Origin of retroflexion in IA
vidynath at MATH.OHIO-STATE.EDU
Mon Mar 23 16:26:36 UTC 1998
[I was unable to finish editing the following response to Thompson to my
satisfaction due to other demands on my time. I hope that it is not too
I have already said much of what follows when I tried to discuss Hock's
article a little more than a year ago. I am repeating myself to make
sure that these objections do not get passed over.]
It seems to me that it is suspect methodology to discuss the origin of
retroflexion in a piecemeal fashion, limiting ourselves to just RV
and just t/.t etc contrast.
The most serious objection to appeals to a Dravidian substratum has
nothing to do with retroflexs at all. Dravidian does not have aspirated
stops. How come Dravidians, who couldn't tell alveolar nasals from
retroflex nasals, managed to preserve aspirations so well?
Nor can I see how Hock's objections can be answered by studying the RV.
As we all know (or should know :-) proto-Dravidian had a three way
contrast between dental, alveolar and retroflex in non-nasal stops and a
dental/alveolar vs retroflex contrast in nasal stops (or perhaps it was
three way in nasal stops as well). So why should Dravidian speakers
confuse alveolar and retroflex stops?
The only attempts to tackle this explicitly assume that Dravidian
languages in North and Central India must have evolved in such a way
that the sounds were reallocated in such a way that a dental vs
alveolar/retroflex contrast alone remained both in nasal and non-nasal
series. This is ad-hoc, and, in the humble opinion of a mere
mathematician, hard to reconcile with the correspondences given in
DEDR. That is why a few days ago I requested Dravidianologists to give
a brief synopsis of possible evolution of these sounds in North and
Central Dravidian, together with some recent references (I have read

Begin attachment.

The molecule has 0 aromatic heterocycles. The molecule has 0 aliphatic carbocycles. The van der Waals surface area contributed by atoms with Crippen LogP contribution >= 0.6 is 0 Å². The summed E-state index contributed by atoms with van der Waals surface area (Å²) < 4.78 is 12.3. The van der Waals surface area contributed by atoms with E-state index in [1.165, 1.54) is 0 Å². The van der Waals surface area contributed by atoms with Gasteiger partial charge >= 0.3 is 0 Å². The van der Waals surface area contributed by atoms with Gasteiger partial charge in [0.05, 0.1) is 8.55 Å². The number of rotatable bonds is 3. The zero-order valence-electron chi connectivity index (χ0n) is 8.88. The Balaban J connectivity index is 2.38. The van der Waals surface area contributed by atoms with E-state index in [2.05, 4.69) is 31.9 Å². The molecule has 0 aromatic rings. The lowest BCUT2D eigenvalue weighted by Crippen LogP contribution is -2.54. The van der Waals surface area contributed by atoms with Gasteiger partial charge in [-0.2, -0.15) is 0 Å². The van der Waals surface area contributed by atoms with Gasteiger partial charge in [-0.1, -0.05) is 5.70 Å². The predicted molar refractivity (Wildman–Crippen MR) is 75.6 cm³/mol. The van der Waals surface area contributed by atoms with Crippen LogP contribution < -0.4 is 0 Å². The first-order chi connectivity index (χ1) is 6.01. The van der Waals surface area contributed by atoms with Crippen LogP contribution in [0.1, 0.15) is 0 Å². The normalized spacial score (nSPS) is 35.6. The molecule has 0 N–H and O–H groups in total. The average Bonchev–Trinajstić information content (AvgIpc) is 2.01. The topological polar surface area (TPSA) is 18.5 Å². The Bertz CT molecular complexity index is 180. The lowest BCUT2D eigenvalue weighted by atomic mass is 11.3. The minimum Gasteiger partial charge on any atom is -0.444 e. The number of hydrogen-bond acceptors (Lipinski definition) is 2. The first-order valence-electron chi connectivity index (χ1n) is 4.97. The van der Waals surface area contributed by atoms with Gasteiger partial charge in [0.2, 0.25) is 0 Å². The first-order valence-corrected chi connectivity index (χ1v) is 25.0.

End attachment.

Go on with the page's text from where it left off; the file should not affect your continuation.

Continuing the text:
Zvelebil, and am aware of Subramanyam but that I need to get that by ILL).
I was hoping that Professor Krishnamurthy would respond, may be he
will when he finds time.
However some of the comments I have heard/read are easily debunked by a
little spot checking, and makes me wonder about if ``retroflexion is due
to Dravidian substratum'' has not become a dogma, not susceptible to
criticisms. One claim was that the distinction between alveolar and
retroflex nasals is lost in all Dravidian languages. This is a great
shock to my contemporaries who grew up in Madurai. The field-work
reported by Zvelebil in the 50's does not indicate any such loss for
Tamil. Another was the claim that in Tamil people transcribe English n
by the retroflex .n. This is easily disproved by simple checking. A
visit to the Columbus Public Library even produced such transcriptions
as `.tve_n.tifaiv' (in a dialog in a novel). Reports of the death of
alveolar nasal in Tamil are premature.
[A North Indian listening to a Tamilian would be an interesting scene:
When a typical Tamilian attempts to say ``bhavana'', he will say
``bava_na'' (or ``pava_na''). the North Indian will of course hear it as
``bava.na'', and conclude that Tamilians retroflex all nasals. We cannot
base our conclusions on such stereotypes, but that is what some of the
arguments amount to.]
The problem applies with even more force to the sibilants. In many
Prakrits, the sibilants even fall together. This is rather strange if
the distinction between the dental and retroflex sibilants was imported
from Dravidian. We would expect such influences to increase in Prakrits.
This fact is again ignored in most discussions of this topic that I have
seen. Evolutionary trends don't get reversed just like that.
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